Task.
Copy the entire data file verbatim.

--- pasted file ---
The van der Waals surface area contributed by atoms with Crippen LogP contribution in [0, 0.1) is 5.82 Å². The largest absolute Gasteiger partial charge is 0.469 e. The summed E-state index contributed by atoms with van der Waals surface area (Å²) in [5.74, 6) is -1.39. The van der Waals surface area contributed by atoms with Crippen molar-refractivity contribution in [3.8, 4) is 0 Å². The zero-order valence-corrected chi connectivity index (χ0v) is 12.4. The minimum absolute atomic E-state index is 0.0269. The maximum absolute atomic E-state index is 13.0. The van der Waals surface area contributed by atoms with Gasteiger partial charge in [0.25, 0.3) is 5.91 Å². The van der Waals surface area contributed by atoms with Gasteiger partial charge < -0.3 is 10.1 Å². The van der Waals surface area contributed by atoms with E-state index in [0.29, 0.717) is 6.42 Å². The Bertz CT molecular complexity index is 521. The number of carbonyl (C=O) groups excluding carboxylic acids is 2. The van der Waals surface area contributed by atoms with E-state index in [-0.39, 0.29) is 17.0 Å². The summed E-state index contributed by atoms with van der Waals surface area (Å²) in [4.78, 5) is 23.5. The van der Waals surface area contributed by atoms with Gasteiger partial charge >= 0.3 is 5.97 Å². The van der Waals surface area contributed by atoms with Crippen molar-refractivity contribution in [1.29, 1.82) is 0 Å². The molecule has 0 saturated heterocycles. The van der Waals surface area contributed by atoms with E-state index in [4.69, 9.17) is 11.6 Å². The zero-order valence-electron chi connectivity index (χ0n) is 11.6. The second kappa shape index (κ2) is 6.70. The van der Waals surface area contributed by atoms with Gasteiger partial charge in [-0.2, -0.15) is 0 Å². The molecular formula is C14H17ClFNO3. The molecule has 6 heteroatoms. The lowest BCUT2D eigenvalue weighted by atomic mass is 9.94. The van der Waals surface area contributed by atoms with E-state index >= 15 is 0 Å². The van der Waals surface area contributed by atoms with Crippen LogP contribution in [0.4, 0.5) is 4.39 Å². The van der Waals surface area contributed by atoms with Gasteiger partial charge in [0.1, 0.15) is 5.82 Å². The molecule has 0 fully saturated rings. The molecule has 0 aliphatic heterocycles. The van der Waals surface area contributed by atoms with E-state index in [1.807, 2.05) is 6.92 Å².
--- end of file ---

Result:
The van der Waals surface area contributed by atoms with Crippen LogP contribution in [0, 0.1) is 5.82 Å². The largest absolute Gasteiger partial charge is 0.469 e. The summed E-state index contributed by atoms with van der Waals surface area (Å²) in [5.74, 6) is -1.39. The van der Waals surface area contributed by atoms with Crippen molar-refractivity contribution in [3.8, 4) is 0 Å². The zero-order valence-corrected chi connectivity index (χ0v) is 12.4. The minimum absolute atomic E-state index is 0.0269. The maximum absolute atomic E-state index is 13.0. The van der Waals surface area contributed by atoms with Gasteiger partial charge in [0.25, 0.3) is 5.91 Å². The van der Waals surface area contributed by atoms with Gasteiger partial charge < -0.3 is 10.1 Å². The van der Waals surface area contributed by atoms with E-state index in [0.29, 0.717) is 6.42 Å². The Bertz CT molecular complexity index is 521. The number of carbonyl (C=O) groups excluding carboxylic acids is 2. The van der Waals surface area contributed by atoms with E-state index in [-0.39, 0.29) is 17.0 Å². The summed E-state index contributed by atoms with van der Waals surface area (Å²) in [4.78, 5) is 23.5. The van der Waals surface area contributed by atoms with Gasteiger partial charge >= 0.3 is 5.97 Å². The van der Waals surface area contributed by atoms with Crippen molar-refractivity contribution in [1.29, 1.82) is 0 Å². The molecule has 0 saturated heterocycles. The van der Waals surface area contributed by atoms with E-state index in [4.69, 9.17) is 11.6 Å². The zero-order valence-electron chi connectivity index (χ0n) is 11.6. The second kappa shape index (κ2) is 6.70. The van der Waals surface area contributed by atoms with Gasteiger partial charge in [-0.2, -0.15) is 0 Å². The molecular formula is C14H17ClFNO3. The molecule has 6 heteroatoms. The lowest BCUT2D eigenvalue weighted by atomic mass is 9.94. The van der Waals surface area contributed by atoms with E-state index >= 15 is 0 Å². The van der Waals surface area contributed by atoms with Crippen LogP contribution in [0.4, 0.5) is 4.39 Å². The van der Waals surface area contributed by atoms with Gasteiger partial charge in [0.1, 0.15) is 5.82 Å². The molecule has 0 fully saturated rings. The molecule has 0 aliphatic heterocycles. The van der Waals surface area contributed by atoms with E-state index in [1.807, 2.05) is 6.92 Å².